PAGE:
As you all know, this is my first time travelling solo. I suppose I never realized this before, because I was always travelling with another American, but being such leaves me in an awkward position. All of my new friends here are anything but American. In fact, they stretch the globe from New Zealand to Ireland. But it is really different being the only one from America. I now realize just how sheltered and ignorant we are. Even though they are from different sides of the world, they can discuss the same TV shows and politics in virtually any country. I have absolutely nothing to add to these conversations because I don’t really know anything outside of the US. In the future, I promise myself that I will do a better job paying attention to the rest of the world rather than getting caught up in home. I no longer want to be the ignorant American.
The rest of my experience in Bangkok was rather quiet. On Thursday, I went to the Floating Market with a friend from the hostel. It was an interesting experience, but it was also really touristy. Apparently the real floating market for the locals takes place earlier in the day. Then the souvenir boats come out for the tourists. It is just a bunch of stalls and boats on a river. As the tourist, you take a row boat around the river and shop from stall to stall. I found that everything was rather overpriced and only bought a decoration for my new apartment and some bracelets.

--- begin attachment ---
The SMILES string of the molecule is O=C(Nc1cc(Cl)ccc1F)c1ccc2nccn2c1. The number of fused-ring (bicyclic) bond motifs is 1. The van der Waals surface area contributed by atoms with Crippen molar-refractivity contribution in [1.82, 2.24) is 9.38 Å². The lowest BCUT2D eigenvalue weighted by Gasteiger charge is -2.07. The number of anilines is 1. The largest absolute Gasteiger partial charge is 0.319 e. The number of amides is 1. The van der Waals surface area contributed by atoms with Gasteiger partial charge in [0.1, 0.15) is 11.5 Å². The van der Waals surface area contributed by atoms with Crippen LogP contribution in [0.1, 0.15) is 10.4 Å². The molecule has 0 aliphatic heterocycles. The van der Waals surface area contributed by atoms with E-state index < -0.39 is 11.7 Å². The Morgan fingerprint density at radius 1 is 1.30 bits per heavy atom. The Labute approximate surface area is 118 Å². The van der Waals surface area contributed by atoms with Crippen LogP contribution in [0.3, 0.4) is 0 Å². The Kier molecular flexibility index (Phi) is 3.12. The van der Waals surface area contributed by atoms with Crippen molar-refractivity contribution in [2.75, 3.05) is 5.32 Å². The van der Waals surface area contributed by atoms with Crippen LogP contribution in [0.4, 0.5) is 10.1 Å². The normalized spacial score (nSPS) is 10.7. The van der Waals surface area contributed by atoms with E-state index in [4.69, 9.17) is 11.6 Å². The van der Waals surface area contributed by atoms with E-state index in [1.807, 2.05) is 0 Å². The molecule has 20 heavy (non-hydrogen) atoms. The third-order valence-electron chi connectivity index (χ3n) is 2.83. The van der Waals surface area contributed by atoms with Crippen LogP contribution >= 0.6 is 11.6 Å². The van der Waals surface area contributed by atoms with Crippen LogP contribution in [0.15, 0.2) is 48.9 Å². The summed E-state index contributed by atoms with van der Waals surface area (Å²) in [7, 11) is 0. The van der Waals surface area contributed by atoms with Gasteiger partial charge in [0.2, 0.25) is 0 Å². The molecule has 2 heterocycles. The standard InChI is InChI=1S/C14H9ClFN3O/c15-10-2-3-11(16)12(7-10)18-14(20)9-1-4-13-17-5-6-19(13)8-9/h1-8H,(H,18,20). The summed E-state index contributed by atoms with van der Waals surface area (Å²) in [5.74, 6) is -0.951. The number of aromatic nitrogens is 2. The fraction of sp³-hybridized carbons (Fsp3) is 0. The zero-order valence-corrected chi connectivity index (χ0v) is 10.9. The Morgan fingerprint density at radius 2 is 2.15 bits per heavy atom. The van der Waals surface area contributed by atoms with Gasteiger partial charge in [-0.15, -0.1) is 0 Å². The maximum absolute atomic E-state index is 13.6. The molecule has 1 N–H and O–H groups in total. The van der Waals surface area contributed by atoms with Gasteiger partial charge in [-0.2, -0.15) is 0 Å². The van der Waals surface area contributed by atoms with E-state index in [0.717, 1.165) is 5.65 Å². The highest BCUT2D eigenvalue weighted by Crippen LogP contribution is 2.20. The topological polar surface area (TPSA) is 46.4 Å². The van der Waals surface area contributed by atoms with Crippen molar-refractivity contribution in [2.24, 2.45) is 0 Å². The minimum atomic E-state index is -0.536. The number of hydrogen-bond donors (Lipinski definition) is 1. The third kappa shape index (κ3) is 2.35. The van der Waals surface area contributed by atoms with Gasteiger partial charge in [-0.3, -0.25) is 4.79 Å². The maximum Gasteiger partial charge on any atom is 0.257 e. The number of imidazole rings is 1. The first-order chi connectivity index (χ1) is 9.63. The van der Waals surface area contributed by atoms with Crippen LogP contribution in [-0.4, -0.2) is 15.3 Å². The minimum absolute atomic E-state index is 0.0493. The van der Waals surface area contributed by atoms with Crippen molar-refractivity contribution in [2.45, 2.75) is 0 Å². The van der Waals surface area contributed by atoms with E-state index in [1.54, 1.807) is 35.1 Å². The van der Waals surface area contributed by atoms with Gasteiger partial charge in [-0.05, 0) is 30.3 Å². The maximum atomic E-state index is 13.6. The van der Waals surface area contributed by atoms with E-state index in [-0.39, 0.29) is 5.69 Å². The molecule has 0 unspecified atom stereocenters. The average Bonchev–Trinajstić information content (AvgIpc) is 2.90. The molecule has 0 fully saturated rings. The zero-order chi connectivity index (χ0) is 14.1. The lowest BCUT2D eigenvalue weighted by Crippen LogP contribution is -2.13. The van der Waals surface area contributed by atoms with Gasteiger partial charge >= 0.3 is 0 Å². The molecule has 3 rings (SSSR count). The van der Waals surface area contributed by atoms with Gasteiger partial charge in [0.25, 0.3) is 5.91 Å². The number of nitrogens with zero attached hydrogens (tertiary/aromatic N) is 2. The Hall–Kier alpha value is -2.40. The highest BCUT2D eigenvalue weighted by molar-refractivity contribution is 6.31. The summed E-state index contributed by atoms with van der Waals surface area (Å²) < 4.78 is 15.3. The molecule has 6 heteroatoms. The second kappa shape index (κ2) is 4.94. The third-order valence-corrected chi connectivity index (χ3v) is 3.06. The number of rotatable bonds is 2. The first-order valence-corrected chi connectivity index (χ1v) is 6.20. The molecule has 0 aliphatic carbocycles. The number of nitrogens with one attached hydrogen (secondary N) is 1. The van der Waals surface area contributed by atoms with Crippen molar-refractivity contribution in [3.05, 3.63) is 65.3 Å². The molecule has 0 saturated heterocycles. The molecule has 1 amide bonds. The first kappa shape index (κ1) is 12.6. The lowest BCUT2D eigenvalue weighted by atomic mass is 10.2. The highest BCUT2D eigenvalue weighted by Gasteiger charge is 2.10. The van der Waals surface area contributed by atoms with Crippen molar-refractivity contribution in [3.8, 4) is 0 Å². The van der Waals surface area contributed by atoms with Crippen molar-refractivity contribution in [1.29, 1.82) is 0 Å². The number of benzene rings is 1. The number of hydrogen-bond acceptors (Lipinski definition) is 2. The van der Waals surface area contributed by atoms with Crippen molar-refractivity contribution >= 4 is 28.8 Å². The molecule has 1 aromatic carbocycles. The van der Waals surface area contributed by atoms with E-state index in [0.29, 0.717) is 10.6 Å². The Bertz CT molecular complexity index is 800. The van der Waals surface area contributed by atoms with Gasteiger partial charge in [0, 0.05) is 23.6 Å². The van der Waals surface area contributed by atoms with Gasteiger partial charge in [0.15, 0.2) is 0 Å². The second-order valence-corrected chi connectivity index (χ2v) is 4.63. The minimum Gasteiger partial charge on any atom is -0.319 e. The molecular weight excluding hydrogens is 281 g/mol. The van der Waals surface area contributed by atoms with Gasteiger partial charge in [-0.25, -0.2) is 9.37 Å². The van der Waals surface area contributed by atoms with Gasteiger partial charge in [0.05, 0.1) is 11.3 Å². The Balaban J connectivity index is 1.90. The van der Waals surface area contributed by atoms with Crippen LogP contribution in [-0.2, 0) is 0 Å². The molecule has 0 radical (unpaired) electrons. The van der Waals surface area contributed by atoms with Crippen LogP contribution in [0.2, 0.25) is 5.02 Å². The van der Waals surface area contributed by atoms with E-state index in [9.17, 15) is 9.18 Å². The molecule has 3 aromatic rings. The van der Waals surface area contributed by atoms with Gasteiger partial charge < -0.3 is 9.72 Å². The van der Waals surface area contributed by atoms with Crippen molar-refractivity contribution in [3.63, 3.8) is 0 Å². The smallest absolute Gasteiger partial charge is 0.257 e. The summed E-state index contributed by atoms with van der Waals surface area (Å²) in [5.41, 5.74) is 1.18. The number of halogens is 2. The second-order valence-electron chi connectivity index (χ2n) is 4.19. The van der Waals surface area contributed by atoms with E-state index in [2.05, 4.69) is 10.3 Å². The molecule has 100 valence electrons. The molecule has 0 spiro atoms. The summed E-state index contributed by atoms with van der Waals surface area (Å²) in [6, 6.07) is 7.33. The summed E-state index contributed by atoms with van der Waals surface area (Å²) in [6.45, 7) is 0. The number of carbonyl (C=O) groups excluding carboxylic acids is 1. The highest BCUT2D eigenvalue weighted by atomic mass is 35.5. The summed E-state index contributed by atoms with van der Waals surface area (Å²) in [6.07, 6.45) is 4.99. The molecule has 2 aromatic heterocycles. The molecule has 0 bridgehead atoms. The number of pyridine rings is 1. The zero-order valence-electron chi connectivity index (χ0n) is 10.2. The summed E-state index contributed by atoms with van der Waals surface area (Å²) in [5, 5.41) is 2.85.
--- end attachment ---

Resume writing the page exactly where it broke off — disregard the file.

The rest of Thursday was spent wandering around the backpackers’ ghetto of Khao San Road in Bangkok before eating dinner and getting the overnight train to Chiang Mai, which is in Northern Thailand. The train was quite an experience in itself. It left an hour late and was hotter than hell. Two of my friends from the hostel and I were in the sleeper car which was cooled by fan and open window. The bathrooms consisted of squat toilets that smelt terrible half way through the ride. In the morning, I woke up to screaming Thai women at 6 am. Needless to say I didn’t sleep well because I kept having nightmares of being robbed. The train also arrived nearly two hours late, making it a 14 hour train ride. There was some gorgeous scenery to be seen as Northern Thailand is mountainous and most of the population between Chiang Mai and Bangkok lives through subsistence farming. It was definitely a train ride I soon won’t forget.
My first afternoon in Chiang Mai was spent exploring the many activities that are possible here. It is known as the base camp for treks as well as home to many elephant camps. Last evening, we spent at a reggae bar just down the street from the guesthouse. Chiang Mai is such a lovely place. I can see why people fall in love with it and never leave.
Much love from Thailand! I hope to have many more adventures to tell you about in a few days.